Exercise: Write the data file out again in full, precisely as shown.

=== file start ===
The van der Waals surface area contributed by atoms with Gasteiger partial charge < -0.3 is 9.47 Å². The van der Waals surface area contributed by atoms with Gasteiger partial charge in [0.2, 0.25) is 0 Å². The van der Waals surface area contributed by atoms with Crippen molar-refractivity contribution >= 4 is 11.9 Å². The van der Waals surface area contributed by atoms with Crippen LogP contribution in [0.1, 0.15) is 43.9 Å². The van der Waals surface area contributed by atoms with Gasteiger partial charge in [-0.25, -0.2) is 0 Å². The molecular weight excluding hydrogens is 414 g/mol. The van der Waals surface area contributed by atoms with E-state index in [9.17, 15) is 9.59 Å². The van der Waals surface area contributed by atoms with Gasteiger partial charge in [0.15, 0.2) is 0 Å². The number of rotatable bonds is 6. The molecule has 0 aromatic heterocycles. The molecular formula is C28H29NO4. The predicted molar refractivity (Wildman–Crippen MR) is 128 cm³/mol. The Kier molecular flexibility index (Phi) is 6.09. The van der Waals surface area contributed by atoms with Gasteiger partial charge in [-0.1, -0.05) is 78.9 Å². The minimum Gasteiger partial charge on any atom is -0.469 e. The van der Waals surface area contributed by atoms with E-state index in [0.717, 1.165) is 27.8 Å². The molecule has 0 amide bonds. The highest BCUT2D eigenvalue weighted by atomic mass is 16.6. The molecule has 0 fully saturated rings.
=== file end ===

The van der Waals surface area contributed by atoms with Gasteiger partial charge < -0.3 is 9.47 Å². The van der Waals surface area contributed by atoms with Gasteiger partial charge in [0.2, 0.25) is 0 Å². The van der Waals surface area contributed by atoms with Crippen molar-refractivity contribution >= 4 is 11.9 Å². The van der Waals surface area contributed by atoms with Crippen LogP contribution in [0.1, 0.15) is 43.9 Å². The van der Waals surface area contributed by atoms with Gasteiger partial charge in [-0.25, -0.2) is 0 Å². The molecular weight excluding hydrogens is 414 g/mol. The van der Waals surface area contributed by atoms with E-state index in [9.17, 15) is 9.59 Å². The van der Waals surface area contributed by atoms with Gasteiger partial charge in [0.15, 0.2) is 0 Å². The number of rotatable bonds is 6. The molecule has 0 aromatic heterocycles. The molecular formula is C28H29NO4. The predicted molar refractivity (Wildman–Crippen MR) is 128 cm³/mol. The Kier molecular flexibility index (Phi) is 6.09. The van der Waals surface area contributed by atoms with Gasteiger partial charge in [-0.1, -0.05) is 78.9 Å². The minimum Gasteiger partial charge on any atom is -0.469 e. The van der Waals surface area contributed by atoms with E-state index in [0.717, 1.165) is 27.8 Å². The molecule has 0 amide bonds. The highest BCUT2D eigenvalue weighted by atomic mass is 16.6. The molecule has 0 fully saturated rings.